all works on this sub-website were produced
by F. Luis Mora (1874-1940)
F. Luis Mora
Twilight Picnic, ca. 1905
oil on canvas, 18 x 22 inches
Signed lower right
Condition: Canvas is lined. Painting
is clean and does not fluoresce under black light.
In newer wood frame with carvings and
beading, outer size 22 x 28 inches
Note: White spots are from the
photography. There are no spots on the painting.
F. Luis Mora painted many picnic scenes,
and perhaps his best known is the monumental Shadows in the
Orchard, 1910, that shares a title with and shows influences
of Edmund C. Tarbell, who was Mora's teacher.
Twilight Picnic, ca. 1905, shows his
admiration for John F. Sloan (1871-1951), who was Mora's friend
and contemporary. In Sloan's well-known paintings,
Easter Eve and Bleeker Street at Night, he uses a muted
"Ashcan" palette lit with shots of color.
John Sloan, Easter Eve
F. Luis Mora, Twilight Picnic
John Sloan, Bleeker Street at night
Twilight Picnic has been in the same
owner's hands since the early 1970s. A small patch of sky
shows it is evening with the sun already set. With a muted
palette, Mora pictures his wife, Sonia Compton Mora (standing,
left) and a group of friends. There are also Spanish-looking
people who may have been visiting cousins. We have seen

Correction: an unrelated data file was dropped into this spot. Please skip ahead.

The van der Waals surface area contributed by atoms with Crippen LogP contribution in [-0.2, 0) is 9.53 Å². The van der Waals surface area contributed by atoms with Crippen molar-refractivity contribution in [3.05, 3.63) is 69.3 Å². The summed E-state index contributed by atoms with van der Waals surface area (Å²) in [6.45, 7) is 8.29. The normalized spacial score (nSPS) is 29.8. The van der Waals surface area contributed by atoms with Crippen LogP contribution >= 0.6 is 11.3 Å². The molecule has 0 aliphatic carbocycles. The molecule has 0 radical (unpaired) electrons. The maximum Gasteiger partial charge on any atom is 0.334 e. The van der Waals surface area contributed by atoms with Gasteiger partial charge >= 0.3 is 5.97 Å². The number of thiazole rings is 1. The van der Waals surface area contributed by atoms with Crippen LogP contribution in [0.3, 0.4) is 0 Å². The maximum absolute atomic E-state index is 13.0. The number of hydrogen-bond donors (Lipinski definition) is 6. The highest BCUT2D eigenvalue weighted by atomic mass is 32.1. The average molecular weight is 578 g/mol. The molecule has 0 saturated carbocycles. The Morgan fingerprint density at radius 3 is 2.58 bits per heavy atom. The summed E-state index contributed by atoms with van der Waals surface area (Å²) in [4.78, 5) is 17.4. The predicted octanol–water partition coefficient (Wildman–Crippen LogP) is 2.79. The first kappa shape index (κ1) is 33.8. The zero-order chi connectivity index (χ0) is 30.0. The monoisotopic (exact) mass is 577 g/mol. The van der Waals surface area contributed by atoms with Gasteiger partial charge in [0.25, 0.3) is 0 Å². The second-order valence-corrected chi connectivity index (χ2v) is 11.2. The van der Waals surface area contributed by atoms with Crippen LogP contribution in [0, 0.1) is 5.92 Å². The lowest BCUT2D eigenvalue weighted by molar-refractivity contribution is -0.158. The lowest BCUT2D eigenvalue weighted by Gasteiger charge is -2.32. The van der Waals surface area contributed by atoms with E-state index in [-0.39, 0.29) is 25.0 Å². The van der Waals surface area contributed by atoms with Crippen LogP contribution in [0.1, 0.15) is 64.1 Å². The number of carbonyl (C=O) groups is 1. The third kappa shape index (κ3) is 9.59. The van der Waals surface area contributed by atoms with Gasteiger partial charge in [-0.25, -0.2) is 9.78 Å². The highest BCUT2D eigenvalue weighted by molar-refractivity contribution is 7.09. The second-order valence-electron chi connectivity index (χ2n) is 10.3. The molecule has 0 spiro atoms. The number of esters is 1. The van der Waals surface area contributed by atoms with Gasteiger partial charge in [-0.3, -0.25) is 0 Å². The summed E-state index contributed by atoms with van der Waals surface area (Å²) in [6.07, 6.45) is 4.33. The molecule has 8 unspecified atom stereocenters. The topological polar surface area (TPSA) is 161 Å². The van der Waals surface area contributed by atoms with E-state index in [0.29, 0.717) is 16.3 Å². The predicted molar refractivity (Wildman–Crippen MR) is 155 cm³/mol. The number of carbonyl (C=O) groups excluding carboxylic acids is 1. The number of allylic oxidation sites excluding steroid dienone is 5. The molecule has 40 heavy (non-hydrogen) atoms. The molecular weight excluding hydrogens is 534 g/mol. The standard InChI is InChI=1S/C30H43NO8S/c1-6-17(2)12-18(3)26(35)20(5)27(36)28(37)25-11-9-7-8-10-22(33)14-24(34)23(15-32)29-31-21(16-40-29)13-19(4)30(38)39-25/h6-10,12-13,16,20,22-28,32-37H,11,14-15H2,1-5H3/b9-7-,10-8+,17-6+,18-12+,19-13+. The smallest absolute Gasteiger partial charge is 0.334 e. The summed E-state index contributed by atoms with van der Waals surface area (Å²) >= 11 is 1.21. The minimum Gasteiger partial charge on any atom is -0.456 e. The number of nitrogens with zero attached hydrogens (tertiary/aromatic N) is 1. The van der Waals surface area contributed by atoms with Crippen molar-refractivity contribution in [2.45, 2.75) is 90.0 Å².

Mora's separate portrait of the Spanish girl wearing the scarf.
Probably painted in Wrentham, Massachusetts
on the shore of Lake Pearl -- where the Compton family rented
cottages in the summers of the very early 20th century. It
is a chilly late summer/early autumn evening, where the group
built a bonfire. They eat fruits and sweets while warming
themselves with coffee (or cups of spirits). Mora balances
the composition with shots of orange from the bonfire, the
fruit, the Spanish girl's scarf, and the carrot-colored hair of
a standing figure.
As is typical of Mora, the scene is not
static. It is full of action and the viewer can almost
hear the conversations of stylish people enjoying a pleasant
evening. Please scroll down for larger pictures and detail
shots. Note: The painting has an ACA Galleries label
on the stretcher, but it was not exhibited or catalogued.